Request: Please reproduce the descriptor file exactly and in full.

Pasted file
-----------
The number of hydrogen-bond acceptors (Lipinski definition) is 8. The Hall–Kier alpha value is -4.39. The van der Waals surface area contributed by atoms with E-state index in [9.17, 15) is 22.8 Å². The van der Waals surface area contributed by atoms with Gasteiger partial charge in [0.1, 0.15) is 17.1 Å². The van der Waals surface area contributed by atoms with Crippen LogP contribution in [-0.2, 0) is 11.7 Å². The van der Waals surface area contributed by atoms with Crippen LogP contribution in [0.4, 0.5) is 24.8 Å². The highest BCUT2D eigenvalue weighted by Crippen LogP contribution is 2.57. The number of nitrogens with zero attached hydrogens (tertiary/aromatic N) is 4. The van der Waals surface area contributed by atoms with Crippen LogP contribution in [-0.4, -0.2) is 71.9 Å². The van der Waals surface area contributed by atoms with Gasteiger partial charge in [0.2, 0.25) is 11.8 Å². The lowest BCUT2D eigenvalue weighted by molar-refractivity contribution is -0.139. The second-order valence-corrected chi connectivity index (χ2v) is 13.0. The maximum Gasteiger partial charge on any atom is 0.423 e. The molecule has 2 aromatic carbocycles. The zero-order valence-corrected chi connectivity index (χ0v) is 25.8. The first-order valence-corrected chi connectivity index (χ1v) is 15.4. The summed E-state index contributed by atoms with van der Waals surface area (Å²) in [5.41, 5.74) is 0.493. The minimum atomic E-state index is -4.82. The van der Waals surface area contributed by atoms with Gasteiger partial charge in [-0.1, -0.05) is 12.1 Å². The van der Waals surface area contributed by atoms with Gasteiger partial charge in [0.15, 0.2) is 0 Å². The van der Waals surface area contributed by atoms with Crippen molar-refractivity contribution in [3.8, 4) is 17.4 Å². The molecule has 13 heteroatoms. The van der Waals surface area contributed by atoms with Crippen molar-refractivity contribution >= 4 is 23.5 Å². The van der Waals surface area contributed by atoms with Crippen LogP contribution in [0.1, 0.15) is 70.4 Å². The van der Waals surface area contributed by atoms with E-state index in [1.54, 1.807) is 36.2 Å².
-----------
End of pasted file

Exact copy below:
The number of hydrogen-bond acceptors (Lipinski definition) is 8. The Hall–Kier alpha value is -4.39. The van der Waals surface area contributed by atoms with E-state index in [9.17, 15) is 22.8 Å². The van der Waals surface area contributed by atoms with Gasteiger partial charge in [0.1, 0.15) is 17.1 Å². The van der Waals surface area contributed by atoms with Crippen LogP contribution in [-0.2, 0) is 11.7 Å². The van der Waals surface area contributed by atoms with Crippen LogP contribution in [0.4, 0.5) is 24.8 Å². The highest BCUT2D eigenvalue weighted by Crippen LogP contribution is 2.57. The number of nitrogens with zero attached hydrogens (tertiary/aromatic N) is 4. The van der Waals surface area contributed by atoms with Crippen LogP contribution in [-0.4, -0.2) is 71.9 Å². The van der Waals surface area contributed by atoms with Gasteiger partial charge in [0.2, 0.25) is 11.8 Å². The lowest BCUT2D eigenvalue weighted by molar-refractivity contribution is -0.139. The second-order valence-corrected chi connectivity index (χ2v) is 13.0. The maximum Gasteiger partial charge on any atom is 0.423 e. The molecule has 2 aromatic carbocycles. The zero-order valence-corrected chi connectivity index (χ0v) is 25.8. The first-order valence-corrected chi connectivity index (χ1v) is 15.4. The summed E-state index contributed by atoms with van der Waals surface area (Å²) in [5.41, 5.74) is 0.493. The minimum atomic E-state index is -4.82. The van der Waals surface area contributed by atoms with Gasteiger partial charge in [-0.1, -0.05) is 12.1 Å². The van der Waals surface area contributed by atoms with Gasteiger partial charge in [0.15, 0.2) is 0 Å². The van der Waals surface area contributed by atoms with Crippen molar-refractivity contribution in [3.8, 4) is 17.4 Å². The molecule has 13 heteroatoms. The van der Waals surface area contributed by atoms with Crippen molar-refractivity contribution >= 4 is 23.5 Å². The van der Waals surface area contributed by atoms with Crippen LogP contribution in [0.1, 0.15) is 70.4 Å². The van der Waals surface area contributed by atoms with E-state index in [1.54, 1.807) is 36.2 Å².